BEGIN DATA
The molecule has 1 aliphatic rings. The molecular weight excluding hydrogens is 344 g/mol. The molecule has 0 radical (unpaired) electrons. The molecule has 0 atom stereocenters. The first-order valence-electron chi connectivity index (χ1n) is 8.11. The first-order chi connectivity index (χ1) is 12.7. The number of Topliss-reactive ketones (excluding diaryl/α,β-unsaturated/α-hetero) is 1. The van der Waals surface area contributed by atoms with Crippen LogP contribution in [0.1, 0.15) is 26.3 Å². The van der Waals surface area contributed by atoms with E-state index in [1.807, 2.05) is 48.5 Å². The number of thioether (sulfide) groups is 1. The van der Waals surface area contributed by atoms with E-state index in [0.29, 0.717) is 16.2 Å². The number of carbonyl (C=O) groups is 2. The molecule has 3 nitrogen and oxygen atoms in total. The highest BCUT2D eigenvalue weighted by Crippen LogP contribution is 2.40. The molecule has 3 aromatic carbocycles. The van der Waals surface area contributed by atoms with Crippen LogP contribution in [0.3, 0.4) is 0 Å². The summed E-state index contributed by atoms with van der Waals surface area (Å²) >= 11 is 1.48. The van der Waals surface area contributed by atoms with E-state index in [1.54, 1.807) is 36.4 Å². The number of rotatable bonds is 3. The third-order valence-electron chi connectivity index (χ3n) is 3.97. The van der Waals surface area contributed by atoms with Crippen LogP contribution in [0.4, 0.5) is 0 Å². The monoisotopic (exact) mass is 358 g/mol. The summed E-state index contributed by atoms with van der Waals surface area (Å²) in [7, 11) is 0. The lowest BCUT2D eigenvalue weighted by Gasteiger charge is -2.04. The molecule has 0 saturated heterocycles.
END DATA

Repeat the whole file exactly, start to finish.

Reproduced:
The molecule has 1 aliphatic rings. The molecular weight excluding hydrogens is 344 g/mol. The molecule has 0 radical (unpaired) electrons. The molecule has 0 atom stereocenters. The first-order valence-electron chi connectivity index (χ1n) is 8.11. The first-order chi connectivity index (χ1) is 12.7. The number of Topliss-reactive ketones (excluding diaryl/α,β-unsaturated/α-hetero) is 1. The van der Waals surface area contributed by atoms with Crippen LogP contribution in [0.1, 0.15) is 26.3 Å². The van der Waals surface area contributed by atoms with E-state index in [1.807, 2.05) is 48.5 Å². The number of thioether (sulfide) groups is 1. The van der Waals surface area contributed by atoms with E-state index in [0.29, 0.717) is 16.2 Å². The number of carbonyl (C=O) groups is 2. The molecule has 3 nitrogen and oxygen atoms in total. The highest BCUT2D eigenvalue weighted by Crippen LogP contribution is 2.40. The molecule has 3 aromatic carbocycles. The van der Waals surface area contributed by atoms with Crippen LogP contribution in [0.3, 0.4) is 0 Å². The summed E-state index contributed by atoms with van der Waals surface area (Å²) >= 11 is 1.48. The van der Waals surface area contributed by atoms with E-state index in [1.54, 1.807) is 36.4 Å². The number of rotatable bonds is 3. The third-order valence-electron chi connectivity index (χ3n) is 3.97. The van der Waals surface area contributed by atoms with Crippen LogP contribution in [0.4, 0.5) is 0 Å². The monoisotopic (exact) mass is 358 g/mol. The summed E-state index contributed by atoms with van der Waals surface area (Å²) in [7, 11) is 0. The lowest BCUT2D eigenvalue weighted by Gasteiger charge is -2.04. The molecule has 0 saturated heterocycles.